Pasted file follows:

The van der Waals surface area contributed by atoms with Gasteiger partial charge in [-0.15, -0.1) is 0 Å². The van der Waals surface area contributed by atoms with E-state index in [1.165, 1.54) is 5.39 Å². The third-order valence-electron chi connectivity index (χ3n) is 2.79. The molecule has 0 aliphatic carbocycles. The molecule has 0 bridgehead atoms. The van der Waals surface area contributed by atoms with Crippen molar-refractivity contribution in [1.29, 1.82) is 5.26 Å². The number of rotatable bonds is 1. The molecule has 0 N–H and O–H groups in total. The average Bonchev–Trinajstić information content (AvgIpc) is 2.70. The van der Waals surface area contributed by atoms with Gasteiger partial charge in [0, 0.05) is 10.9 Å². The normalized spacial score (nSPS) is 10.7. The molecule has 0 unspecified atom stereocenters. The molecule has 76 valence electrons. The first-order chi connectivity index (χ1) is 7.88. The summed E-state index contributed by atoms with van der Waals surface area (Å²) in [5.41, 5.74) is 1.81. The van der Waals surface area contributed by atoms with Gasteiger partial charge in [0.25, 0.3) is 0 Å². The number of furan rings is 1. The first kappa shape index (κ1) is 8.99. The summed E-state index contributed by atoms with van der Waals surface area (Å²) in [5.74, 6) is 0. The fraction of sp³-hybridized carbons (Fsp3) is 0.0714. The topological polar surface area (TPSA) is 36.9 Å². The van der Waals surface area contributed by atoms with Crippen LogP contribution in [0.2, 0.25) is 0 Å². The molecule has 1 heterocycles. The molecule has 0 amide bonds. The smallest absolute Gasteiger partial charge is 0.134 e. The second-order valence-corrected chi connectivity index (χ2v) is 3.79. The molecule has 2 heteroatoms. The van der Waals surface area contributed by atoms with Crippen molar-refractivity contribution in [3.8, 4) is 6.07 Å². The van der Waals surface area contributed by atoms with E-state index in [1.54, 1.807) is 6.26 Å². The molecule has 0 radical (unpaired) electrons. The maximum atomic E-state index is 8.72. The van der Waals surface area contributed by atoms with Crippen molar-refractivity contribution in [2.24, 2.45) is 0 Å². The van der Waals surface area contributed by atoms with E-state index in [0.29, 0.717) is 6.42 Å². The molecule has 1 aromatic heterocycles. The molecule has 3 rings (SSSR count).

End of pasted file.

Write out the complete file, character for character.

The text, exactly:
The van der Waals surface area contributed by atoms with Gasteiger partial charge in [-0.15, -0.1) is 0 Å². The van der Waals surface area contributed by atoms with E-state index in [1.165, 1.54) is 5.39 Å². The third-order valence-electron chi connectivity index (χ3n) is 2.79. The molecule has 0 aliphatic carbocycles. The molecule has 0 bridgehead atoms. The van der Waals surface area contributed by atoms with Crippen molar-refractivity contribution in [1.29, 1.82) is 5.26 Å². The number of rotatable bonds is 1. The molecule has 0 N–H and O–H groups in total. The average Bonchev–Trinajstić information content (AvgIpc) is 2.70. The van der Waals surface area contributed by atoms with Gasteiger partial charge in [0, 0.05) is 10.9 Å². The normalized spacial score (nSPS) is 10.7. The molecule has 0 unspecified atom stereocenters. The molecule has 76 valence electrons. The first-order chi connectivity index (χ1) is 7.88. The summed E-state index contributed by atoms with van der Waals surface area (Å²) in [5.41, 5.74) is 1.81. The van der Waals surface area contributed by atoms with Gasteiger partial charge in [0.25, 0.3) is 0 Å². The number of furan rings is 1. The first kappa shape index (κ1) is 8.99. The summed E-state index contributed by atoms with van der Waals surface area (Å²) in [5.74, 6) is 0. The fraction of sp³-hybridized carbons (Fsp3) is 0.0714. The topological polar surface area (TPSA) is 36.9 Å². The van der Waals surface area contributed by atoms with Crippen LogP contribution in [0.2, 0.25) is 0 Å². The molecule has 1 heterocycles. The molecule has 0 amide bonds. The smallest absolute Gasteiger partial charge is 0.134 e. The second-order valence-corrected chi connectivity index (χ2v) is 3.79. The molecule has 2 heteroatoms. The van der Waals surface area contributed by atoms with Crippen molar-refractivity contribution in [3.8, 4) is 6.07 Å². The van der Waals surface area contributed by atoms with E-state index in [1.54, 1.807) is 6.26 Å². The molecule has 0 radical (unpaired) electrons. The maximum atomic E-state index is 8.72. The van der Waals surface area contributed by atoms with Crippen molar-refractivity contribution in [2.24, 2.45) is 0 Å². The van der Waals surface area contributed by atoms with E-state index in [0.29, 0.717) is 6.42 Å². The molecule has 1 aromatic heterocycles. The molecule has 3 rings (SSSR count).